Volume 2, Issue 6, 03/27/08
The Introvert Smile
I'm sitting in a coffee shop, watching a man who's walking
around looking at the photographs on the walls. Apparently to
get a close-up view, he leans over the table of a woman sitting
at her laptop till his chin is just inches above her head! My
eyebrows rise, wondering what she'll do. She totally ignores
him! (He doesn't stay there long.)
I can't help but smile at this scenario – it's got my attention -
and the next thing I know, he's at my table, pointing to
another picture, asking me if I know which mountain it is.
I'd guess he's an extrovert :-). But what I'm thinking about
is my smile.
Some years into discovering myself as an introvert, I must admit
it's one of my favorite things in life. I coined the term
"conscious introvert" and I love turning myself into one. I see
four broad categories: reframing – that being an introvert is
an asset; taking good care of that valuable commodity, energy;
finding introvert ways of doing things in an extroverted world;
and becoming skillful at extroverting when it's called for.
Recognizing introversion as an asset may be the most
significant – it makes me happy.
Paying attention to my energy is challenging but not optional.
And has its rewards. It's challenging because the world is so
busy, and my life, too. And it's challenging because no matter
how much my body gets drained or over-stimulated, my mind has
an old habit of trying to ignore it. If I don't pay attention,
the cost is too high. But the more I pay attention, the more
energy I have, which is a good thing.
Finding introvert ways of doing things (in an extroverted world)
is like working on a jigsaw puzzle. Sometimes I'm engrossed,
then I forget about it, then something draws me back into the
And it's a subtle process. Talking less and enjoying it more is
an "introvert way of doing things" for me - having less
expectation of myself to say what I'm thinking or feeling, not
only in extroverted environments but even in ideal introvert
situations, like one to one conversations. I'm finding it
Getting more skillful at extroverting is less like a jigsaw
puzzle and more like reading the whole god-blessed manual for
my cell phone, hoping it makes a difference. Out of my comfort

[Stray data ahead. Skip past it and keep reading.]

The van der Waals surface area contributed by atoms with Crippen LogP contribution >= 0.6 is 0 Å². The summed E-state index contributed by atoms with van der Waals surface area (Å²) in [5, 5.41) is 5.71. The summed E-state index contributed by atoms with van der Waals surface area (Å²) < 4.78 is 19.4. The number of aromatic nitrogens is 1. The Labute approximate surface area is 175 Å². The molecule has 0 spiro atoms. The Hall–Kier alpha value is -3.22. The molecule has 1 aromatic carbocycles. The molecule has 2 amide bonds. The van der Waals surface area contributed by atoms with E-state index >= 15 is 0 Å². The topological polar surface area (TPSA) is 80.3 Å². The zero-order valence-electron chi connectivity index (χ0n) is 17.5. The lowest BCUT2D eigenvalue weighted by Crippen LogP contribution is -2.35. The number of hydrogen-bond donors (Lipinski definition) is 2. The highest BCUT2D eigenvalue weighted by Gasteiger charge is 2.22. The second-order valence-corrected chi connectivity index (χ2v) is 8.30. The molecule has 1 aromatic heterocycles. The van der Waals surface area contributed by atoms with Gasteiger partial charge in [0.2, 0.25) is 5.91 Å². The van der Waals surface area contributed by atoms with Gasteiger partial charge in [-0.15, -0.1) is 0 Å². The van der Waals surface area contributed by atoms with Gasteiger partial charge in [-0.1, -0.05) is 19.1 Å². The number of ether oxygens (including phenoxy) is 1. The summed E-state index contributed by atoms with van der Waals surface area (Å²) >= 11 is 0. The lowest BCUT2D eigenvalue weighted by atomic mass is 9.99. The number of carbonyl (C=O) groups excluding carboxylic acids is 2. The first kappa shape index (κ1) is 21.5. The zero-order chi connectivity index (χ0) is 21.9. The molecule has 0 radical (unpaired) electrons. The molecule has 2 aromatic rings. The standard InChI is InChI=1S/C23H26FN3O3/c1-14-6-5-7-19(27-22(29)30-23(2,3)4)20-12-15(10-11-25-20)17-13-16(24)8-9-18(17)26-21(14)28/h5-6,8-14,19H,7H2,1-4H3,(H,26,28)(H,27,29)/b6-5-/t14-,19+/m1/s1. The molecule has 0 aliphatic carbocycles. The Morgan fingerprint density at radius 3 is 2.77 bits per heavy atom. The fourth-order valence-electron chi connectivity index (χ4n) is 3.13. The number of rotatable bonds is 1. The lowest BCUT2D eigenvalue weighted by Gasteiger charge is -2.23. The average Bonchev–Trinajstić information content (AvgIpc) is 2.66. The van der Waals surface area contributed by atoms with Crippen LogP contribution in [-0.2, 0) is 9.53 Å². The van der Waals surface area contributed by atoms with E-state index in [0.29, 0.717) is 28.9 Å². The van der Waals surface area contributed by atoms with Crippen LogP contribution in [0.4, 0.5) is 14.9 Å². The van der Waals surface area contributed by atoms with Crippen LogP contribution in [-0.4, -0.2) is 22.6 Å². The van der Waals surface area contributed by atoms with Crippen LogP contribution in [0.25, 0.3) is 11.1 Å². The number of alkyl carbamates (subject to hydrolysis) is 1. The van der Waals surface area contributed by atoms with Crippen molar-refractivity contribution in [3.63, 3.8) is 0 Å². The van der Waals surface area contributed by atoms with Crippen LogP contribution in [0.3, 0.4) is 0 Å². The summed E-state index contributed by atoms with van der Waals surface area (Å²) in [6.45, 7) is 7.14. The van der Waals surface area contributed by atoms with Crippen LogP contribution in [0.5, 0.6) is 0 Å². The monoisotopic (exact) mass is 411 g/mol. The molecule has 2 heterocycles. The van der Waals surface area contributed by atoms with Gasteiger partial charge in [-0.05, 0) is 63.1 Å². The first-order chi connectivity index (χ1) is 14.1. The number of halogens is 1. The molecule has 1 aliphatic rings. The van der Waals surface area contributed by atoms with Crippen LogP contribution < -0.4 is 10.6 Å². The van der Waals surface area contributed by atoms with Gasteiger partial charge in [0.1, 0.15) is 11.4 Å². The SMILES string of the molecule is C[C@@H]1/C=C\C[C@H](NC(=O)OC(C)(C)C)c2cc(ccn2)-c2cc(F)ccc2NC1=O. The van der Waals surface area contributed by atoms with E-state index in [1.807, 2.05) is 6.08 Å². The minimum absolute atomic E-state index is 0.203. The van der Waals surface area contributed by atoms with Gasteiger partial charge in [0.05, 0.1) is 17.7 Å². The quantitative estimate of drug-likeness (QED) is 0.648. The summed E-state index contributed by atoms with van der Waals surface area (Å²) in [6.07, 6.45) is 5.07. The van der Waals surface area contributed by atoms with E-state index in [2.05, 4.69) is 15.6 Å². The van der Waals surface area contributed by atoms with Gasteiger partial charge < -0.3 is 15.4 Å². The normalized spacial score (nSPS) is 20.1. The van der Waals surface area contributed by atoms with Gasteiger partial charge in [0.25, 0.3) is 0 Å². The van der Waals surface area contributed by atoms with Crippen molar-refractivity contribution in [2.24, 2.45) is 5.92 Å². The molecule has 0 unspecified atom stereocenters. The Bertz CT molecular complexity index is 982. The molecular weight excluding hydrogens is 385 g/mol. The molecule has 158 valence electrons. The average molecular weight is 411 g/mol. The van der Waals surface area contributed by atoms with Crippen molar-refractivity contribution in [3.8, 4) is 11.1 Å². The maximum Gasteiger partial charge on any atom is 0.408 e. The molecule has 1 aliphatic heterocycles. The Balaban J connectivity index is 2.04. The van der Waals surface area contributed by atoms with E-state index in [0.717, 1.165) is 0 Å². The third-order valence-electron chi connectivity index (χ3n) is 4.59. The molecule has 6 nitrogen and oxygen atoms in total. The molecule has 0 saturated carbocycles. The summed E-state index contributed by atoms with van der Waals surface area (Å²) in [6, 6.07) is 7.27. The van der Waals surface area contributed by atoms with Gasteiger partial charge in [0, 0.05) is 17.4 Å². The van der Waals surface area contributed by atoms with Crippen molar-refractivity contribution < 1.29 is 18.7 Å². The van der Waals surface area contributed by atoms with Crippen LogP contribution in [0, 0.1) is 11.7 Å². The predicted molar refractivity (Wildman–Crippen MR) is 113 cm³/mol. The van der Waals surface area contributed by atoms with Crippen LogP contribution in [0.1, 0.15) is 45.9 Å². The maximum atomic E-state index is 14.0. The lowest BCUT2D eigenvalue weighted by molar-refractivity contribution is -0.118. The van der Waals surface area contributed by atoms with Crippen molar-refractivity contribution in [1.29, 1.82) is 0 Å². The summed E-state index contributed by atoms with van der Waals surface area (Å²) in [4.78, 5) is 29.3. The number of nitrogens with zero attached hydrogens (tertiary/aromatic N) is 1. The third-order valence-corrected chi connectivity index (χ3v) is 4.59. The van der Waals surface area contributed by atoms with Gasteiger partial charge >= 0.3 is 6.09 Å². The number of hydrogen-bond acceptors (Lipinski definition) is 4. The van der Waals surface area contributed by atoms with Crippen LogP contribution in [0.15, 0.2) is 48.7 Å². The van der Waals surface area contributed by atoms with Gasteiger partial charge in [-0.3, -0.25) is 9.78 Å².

zone but a good idea. Occasionally I take an extroverting risk
and almost never regret it. Being a good small talker is a big
extroverting goal of mine. Periodically I practice a little
but mostly I just think about it, so far.
But about smiling. I've got a new category for conscious
introverts. I call it introvert/extrovert fusion. And I see
the "introvert smile" as an introvert/extrovert fusion strategy.
Last fall I learned that smiling stimulates many energy points
on the face. Wanting my energy points to be well-stimulated,
I've increased my smiling considerably since then :-).
But let's not underestimate the potential of a good smile!
A generalization made about introverts is the tendency to be
focused inward. Out in the world, that may happen because we're
engrossed in our thoughts, somewhat oblivious to what's going
on around us. Or it may be more deliberate, a strategy to
In either case, it's quite possible we're not smiling. And it's
not hard to see how inward-focused, unsmiling introverts could
give rise to assumptions of shyness, unfriendliness,
Here's where the "introvert smile" comes in. My definition:
an authentic (maybe subtle) smile, sending a message that you're
present, available, but not necessarily about to start a
conversation. It's extroverting in its outward focus and
introverted in the intention to "stay home." A comfortable
In the coffee shop, I don't know if I was doing an introvert
smile or a generic grin. The man and I talked a bit about the
mountain, he in sentences, me in one-word responses. It made
me happy and didn't use much energy. (And I stimulated my
energy points :-).
End of food for thought – on to some practical ideas:
A Practical Idea for Introverts
Try out the introvert smile.
A Practical Idea for Extroverts
Be on the lookout for people who seem shy, unfriendly, or
self-absorbed and wonder if you're right.